Let's take a quick review of all that we have learned about data structures in these lessons.

  1. We began by introducing the idea of a data structure as a way of organizing data in a computer's memory. We discussed how a computer's memory is organized as a long row of memory cells with each cell having a particular address. We also examined how these memory cells can contain the address of another memory cell. These pointers allow us to build very flexible and complex data structures.

  2. We examined a class of data structures called linear data structures that are organized in a linear fashion similar to the computer's memory. The first linear data structure was the ordered list. With this data structure we introduced the idea of abstraction and implementation. We saw there are two different ways to implement a list, but both implementations still have the same list operations. The second linear data structure was the stack. We discovered that the stack is really a list with the restriction that items can only be added and removed from the top of the stack. The third linear data structure was the queue. As we studied the queue, we found that our queue implementation had two distinct representations: logical and physical. In the logical representation, our queue was similar to a ring, but in the physical representation, our queue was actually implemented with an array.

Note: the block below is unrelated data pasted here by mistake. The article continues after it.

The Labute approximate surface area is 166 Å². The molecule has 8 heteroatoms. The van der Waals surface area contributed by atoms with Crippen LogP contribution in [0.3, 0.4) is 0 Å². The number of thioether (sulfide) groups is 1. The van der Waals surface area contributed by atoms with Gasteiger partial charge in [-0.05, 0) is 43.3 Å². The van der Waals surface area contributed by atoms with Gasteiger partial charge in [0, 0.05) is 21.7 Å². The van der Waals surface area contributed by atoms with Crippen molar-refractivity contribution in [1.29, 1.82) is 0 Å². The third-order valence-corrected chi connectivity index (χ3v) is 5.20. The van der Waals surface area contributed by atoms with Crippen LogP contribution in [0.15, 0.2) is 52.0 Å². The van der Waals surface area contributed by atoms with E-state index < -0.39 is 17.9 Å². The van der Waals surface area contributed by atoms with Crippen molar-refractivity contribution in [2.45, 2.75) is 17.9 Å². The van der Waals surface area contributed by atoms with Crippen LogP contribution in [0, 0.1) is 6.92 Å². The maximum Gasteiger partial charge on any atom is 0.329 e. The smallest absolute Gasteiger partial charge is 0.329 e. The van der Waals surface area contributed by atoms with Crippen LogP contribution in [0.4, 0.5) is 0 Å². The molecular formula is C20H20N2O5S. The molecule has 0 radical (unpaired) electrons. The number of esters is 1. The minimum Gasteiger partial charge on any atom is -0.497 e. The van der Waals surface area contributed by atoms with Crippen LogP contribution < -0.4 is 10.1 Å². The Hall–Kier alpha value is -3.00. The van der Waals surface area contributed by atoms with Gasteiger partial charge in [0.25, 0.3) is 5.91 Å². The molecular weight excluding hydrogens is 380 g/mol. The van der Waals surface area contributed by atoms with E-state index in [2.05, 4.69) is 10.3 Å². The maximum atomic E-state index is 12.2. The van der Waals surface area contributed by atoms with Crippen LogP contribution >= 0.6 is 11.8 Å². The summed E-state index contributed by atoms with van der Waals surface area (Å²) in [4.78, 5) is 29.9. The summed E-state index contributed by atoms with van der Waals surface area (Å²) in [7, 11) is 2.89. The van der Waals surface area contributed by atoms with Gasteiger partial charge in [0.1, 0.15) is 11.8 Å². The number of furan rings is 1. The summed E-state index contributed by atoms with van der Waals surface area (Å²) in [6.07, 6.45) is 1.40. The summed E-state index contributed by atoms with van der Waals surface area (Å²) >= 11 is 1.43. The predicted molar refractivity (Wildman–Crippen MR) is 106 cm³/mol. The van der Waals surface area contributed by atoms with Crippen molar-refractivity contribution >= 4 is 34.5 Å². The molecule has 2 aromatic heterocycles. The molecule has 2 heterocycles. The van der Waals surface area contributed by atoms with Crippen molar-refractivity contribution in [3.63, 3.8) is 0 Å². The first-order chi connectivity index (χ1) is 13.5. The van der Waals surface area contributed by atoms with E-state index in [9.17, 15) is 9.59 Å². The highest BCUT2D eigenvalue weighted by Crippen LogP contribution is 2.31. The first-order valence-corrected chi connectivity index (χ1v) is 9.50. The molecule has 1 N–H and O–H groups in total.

3. We looked at another class of data structures call nonlinear data structures that are organized quite differently from the computer's memory. These data structures included multidimensional arrays, trees, and graphs. For each data structure, we examined one implementation of the data structure and discussed how the logical representation of the data structure was different from the physical representation.

  4. We introduced the idea of an abstract data type that groups a data structure with certain operations. These operations form an interface for the ADT through which the data structure can be manipulated.